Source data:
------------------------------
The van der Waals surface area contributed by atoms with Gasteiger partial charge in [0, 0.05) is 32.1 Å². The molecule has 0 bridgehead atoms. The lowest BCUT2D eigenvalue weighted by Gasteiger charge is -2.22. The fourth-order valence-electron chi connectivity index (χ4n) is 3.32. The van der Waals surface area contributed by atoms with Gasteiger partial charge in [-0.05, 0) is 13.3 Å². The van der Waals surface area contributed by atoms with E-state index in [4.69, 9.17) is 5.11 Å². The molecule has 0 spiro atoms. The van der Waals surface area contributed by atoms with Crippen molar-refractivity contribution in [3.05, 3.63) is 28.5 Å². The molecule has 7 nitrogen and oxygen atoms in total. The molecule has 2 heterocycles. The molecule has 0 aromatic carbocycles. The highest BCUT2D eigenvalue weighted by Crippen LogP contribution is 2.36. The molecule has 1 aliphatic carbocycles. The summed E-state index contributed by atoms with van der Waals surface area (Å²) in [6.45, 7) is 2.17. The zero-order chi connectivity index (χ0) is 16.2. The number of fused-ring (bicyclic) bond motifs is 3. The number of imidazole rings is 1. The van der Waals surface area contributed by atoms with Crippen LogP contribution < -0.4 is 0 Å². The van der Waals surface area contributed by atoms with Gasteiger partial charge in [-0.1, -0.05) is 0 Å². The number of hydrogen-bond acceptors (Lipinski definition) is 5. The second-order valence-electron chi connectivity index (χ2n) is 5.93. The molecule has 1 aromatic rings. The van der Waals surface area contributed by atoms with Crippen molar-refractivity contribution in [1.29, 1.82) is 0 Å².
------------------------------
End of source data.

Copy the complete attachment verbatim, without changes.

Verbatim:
The van der Waals surface area contributed by atoms with Gasteiger partial charge in [0, 0.05) is 32.1 Å². The molecule has 0 bridgehead atoms. The lowest BCUT2D eigenvalue weighted by Gasteiger charge is -2.22. The fourth-order valence-electron chi connectivity index (χ4n) is 3.32. The van der Waals surface area contributed by atoms with Gasteiger partial charge in [-0.05, 0) is 13.3 Å². The van der Waals surface area contributed by atoms with E-state index in [4.69, 9.17) is 5.11 Å². The molecule has 0 spiro atoms. The van der Waals surface area contributed by atoms with Crippen molar-refractivity contribution in [3.05, 3.63) is 28.5 Å². The molecule has 7 nitrogen and oxygen atoms in total. The molecule has 2 heterocycles. The molecule has 0 aromatic carbocycles. The highest BCUT2D eigenvalue weighted by Crippen LogP contribution is 2.36. The molecule has 1 aliphatic carbocycles. The summed E-state index contributed by atoms with van der Waals surface area (Å²) in [6.45, 7) is 2.17. The zero-order chi connectivity index (χ0) is 16.2. The number of fused-ring (bicyclic) bond motifs is 3. The number of imidazole rings is 1. The van der Waals surface area contributed by atoms with Crippen LogP contribution < -0.4 is 0 Å². The van der Waals surface area contributed by atoms with Gasteiger partial charge in [-0.1, -0.05) is 0 Å². The number of hydrogen-bond acceptors (Lipinski definition) is 5. The second-order valence-electron chi connectivity index (χ2n) is 5.93. The molecule has 1 aromatic rings. The van der Waals surface area contributed by atoms with Crippen molar-refractivity contribution in [1.29, 1.82) is 0 Å².